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astrofuzzics t1_j20i8z4 wrote

I work at an academic hospital with a cardiothoracic surgery training program.

Depending on the case, the attending does not always need to be present the entire time. A routine aortic valve replacement, for example, has multiple steps, some of which are more critical than others. Once anesthesia has the patient asleep, a senior CTS resident or fellow should be perfectly capable of cutting through the sternum with a bone saw and incising through the pericardium to expose the heart and great vessels. Once the attending surgeon arrives, the resident will place+connect the cannulas for cardiopulmonary bypass, and the perfusionist will deliver cardioplegia (to arrest the heart) and begin the pump run. The surgeon then joins the case hands-on for the team to perform the critical incisions on the heart and aorta. For more complex operations, sometimes the attending will call for another attending to join the case (for example one surgeon may be comfortable with the aortic valve, but may call a colleague to help if the patient needs a mitral repair or a septal myectomy). Once the aortic valve prosthesis is in place and the heart is stitched up, the team will return the blood from the cardiopulmonary bypass circuit reservoir, restart the heart, and ensure the heart has restarted in stable condition - the anesthesiologist will look with a transesophageal echo probe to see if there are any problems. If everything looks okay, the attending will leave and the resident (maybe a different resident if the first one had to leave) will wrap up, close the pericardium, close the chest, and suture up the incisions.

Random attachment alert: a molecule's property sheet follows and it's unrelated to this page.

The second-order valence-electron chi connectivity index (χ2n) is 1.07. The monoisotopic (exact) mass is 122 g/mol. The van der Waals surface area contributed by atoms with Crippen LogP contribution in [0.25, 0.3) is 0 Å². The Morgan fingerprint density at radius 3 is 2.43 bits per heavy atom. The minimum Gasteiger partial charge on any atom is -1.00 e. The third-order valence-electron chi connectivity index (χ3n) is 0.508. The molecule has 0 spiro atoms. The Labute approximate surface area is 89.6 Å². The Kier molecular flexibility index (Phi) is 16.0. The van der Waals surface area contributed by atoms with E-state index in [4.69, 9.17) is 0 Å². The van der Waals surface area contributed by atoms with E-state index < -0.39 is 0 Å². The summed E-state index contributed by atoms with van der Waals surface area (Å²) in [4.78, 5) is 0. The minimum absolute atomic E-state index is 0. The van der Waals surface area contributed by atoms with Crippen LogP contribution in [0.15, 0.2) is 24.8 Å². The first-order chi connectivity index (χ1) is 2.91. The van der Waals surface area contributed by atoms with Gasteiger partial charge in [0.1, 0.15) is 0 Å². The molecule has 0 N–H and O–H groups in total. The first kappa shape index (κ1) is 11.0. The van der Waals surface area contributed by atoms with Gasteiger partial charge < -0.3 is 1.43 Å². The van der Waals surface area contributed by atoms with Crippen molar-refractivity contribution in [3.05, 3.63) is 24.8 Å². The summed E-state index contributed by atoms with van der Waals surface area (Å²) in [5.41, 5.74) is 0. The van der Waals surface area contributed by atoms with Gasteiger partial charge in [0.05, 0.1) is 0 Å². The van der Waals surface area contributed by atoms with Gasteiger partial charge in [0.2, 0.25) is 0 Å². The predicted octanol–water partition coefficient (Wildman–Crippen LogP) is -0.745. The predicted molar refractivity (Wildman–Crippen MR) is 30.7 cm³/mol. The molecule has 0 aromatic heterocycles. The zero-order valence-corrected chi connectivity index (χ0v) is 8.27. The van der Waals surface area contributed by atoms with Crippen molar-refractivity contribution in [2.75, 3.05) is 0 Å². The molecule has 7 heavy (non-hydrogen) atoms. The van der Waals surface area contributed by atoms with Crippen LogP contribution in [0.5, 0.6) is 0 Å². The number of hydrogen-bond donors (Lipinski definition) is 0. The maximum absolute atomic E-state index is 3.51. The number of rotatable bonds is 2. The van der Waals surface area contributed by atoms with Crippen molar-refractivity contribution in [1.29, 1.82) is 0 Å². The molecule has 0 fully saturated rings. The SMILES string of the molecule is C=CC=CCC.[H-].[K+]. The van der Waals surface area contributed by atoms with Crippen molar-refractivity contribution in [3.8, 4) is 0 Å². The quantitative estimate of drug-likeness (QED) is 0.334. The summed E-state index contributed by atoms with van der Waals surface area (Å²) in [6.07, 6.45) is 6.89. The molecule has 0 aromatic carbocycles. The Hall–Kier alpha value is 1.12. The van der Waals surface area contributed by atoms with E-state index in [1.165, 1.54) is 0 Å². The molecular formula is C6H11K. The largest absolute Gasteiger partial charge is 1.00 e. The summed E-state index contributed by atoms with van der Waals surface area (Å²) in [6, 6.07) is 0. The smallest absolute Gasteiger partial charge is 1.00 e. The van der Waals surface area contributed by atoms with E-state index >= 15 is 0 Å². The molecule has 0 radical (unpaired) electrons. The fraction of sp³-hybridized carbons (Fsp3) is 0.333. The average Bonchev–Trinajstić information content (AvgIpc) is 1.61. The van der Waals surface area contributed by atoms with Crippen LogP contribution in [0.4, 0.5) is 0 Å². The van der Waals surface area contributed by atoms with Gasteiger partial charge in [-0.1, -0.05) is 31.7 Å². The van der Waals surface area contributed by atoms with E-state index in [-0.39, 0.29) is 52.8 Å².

So the case is done in continuity, but the attending surgeon only really needs to be there for the critical part of the case. What’s “critical” vs. what’s not depends on the case, of course, and if there is significant troubleshooting because something goes wrong then that obviously requires a longer time.

TL;DR people rotate in and out of the operation to execute their particular roles when they are indicated. Not sure how it works in other specialties but I bet it’s something similar.